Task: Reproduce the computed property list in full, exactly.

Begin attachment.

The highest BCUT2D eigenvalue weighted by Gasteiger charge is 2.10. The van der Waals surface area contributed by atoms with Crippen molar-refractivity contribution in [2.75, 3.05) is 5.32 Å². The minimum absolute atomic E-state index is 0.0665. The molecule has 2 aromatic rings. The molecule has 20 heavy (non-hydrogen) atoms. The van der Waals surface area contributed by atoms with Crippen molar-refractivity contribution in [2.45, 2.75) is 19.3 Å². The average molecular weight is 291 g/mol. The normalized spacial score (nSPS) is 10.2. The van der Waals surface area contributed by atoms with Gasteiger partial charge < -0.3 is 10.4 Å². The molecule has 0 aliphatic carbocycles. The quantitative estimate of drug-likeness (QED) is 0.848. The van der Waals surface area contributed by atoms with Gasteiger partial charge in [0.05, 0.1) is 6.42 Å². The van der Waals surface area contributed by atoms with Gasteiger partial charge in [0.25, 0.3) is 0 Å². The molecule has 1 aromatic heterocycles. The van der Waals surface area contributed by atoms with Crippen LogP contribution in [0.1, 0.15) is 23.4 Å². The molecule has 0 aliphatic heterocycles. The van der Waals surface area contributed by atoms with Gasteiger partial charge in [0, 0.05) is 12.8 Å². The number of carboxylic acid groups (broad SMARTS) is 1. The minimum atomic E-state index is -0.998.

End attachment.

The highest BCUT2D eigenvalue weighted by Gasteiger charge is 2.10. The van der Waals surface area contributed by atoms with Crippen molar-refractivity contribution in [2.75, 3.05) is 5.32 Å². The minimum absolute atomic E-state index is 0.0665. The molecule has 2 aromatic rings. The molecule has 20 heavy (non-hydrogen) atoms. The van der Waals surface area contributed by atoms with Crippen molar-refractivity contribution in [2.45, 2.75) is 19.3 Å². The average molecular weight is 291 g/mol. The normalized spacial score (nSPS) is 10.2. The van der Waals surface area contributed by atoms with Gasteiger partial charge < -0.3 is 10.4 Å². The molecule has 0 aliphatic carbocycles. The quantitative estimate of drug-likeness (QED) is 0.848. The van der Waals surface area contributed by atoms with Gasteiger partial charge in [0.05, 0.1) is 6.42 Å². The van der Waals surface area contributed by atoms with Gasteiger partial charge in [0.25, 0.3) is 0 Å². The molecule has 1 aromatic heterocycles. The van der Waals surface area contributed by atoms with Crippen LogP contribution in [0.1, 0.15) is 23.4 Å². The molecule has 0 aliphatic heterocycles. The van der Waals surface area contributed by atoms with Gasteiger partial charge in [0, 0.05) is 12.8 Å². The number of carboxylic acid groups (broad SMARTS) is 1. The minimum atomic E-state index is -0.998.